In addition, any assertions of alleged security breaches or systems failure made against us, whether true or not, could harm our reputation, cause us to incur substantial legal fees and have a material adverse effect on our business, reputation, financial condition and results of operations. Whether or not any such assertion actually proceeds to litigation, we may be required to devote significant management time and attention to its resolution (through litigation, settlement or otherwise), which would detract from our management's ability to focus on our business. Any such resolution could involve the payment of damages or expenses by us, which may be significant. In addition, any such resolution could involve our agreement with terms that restrict the operation of our business.
A significant portion of our revenue is highly dependent on a limited number of customers, and the loss of, or any significant decrease in business from, these customers could adversely affect our financial condition and results of operations.
Our top 10 customers accounted for approximately 38.5% of our revenue for the year ended December 31, 2017.
A number of factors could cause us to lose customers. For instance, because many of our contracts involve services that are mission-critical to our customers, any failure by us to meet a customer's expectations could result in cancellation or non-renewal of the contract. Our service agreements usually allow our customers to terminate their agreements with us before the end of the contract period under certain specified circumstances, including our failure to deliver services as required under such agreements, and in some cases without cause as long as sufficient notice is given. In addition, our customers may decide to reduce spending on our services or demand price reductions due to a challenging economic environment or other factors, both internal and external, relating to their business such as corporate restructuring or changing their outsourcing strategy by moving more facilities in-house or outsourcing to other service providers. In addition, our reliance on any individual customer for a significant portion of our revenue may give that customer a degree of pricing leverage against us when negotiating contracts and terms of services with us.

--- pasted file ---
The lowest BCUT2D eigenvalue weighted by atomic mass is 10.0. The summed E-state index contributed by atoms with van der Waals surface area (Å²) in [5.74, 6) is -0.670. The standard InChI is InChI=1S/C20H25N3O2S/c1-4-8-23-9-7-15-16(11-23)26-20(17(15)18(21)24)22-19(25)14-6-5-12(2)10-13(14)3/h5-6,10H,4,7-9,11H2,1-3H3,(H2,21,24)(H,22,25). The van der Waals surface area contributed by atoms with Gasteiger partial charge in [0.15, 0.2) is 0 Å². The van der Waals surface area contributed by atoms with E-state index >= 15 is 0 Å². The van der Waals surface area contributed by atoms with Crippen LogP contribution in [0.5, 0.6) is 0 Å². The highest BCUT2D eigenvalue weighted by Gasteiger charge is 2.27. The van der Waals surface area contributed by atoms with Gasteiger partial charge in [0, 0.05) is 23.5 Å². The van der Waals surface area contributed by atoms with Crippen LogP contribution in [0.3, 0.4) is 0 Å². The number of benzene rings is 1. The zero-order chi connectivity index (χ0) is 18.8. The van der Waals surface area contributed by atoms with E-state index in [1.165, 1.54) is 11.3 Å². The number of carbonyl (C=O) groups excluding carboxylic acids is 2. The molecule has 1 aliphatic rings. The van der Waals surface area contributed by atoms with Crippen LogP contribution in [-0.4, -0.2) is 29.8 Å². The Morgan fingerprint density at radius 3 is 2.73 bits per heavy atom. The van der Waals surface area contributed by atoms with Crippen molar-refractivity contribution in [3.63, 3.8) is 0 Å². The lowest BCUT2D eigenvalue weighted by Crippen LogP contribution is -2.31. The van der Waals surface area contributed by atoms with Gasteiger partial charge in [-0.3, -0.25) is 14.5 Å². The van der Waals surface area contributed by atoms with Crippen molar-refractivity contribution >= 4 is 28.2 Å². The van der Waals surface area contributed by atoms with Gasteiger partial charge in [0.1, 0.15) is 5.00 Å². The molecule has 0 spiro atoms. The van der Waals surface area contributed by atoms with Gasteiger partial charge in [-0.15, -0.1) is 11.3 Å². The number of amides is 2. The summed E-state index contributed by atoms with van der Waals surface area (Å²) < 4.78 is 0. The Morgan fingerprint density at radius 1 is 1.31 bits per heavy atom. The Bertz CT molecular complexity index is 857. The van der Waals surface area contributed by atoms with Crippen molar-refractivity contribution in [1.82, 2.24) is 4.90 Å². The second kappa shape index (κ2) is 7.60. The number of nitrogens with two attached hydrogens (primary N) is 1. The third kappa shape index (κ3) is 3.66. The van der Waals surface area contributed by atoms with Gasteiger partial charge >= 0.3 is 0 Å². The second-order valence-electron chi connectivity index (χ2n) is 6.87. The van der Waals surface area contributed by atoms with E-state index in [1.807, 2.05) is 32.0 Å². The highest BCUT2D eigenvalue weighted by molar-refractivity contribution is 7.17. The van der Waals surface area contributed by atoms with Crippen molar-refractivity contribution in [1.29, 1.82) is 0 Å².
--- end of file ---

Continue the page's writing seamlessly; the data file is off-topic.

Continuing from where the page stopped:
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The loss of any of our major customers, or a significant decrease in the extent of the services that they outsource to us or the price at which we sell our services to them, could materially and adversely affect our financial condition and results of operations.
Our customer contract commitments are subject to reduction and potential cancellation.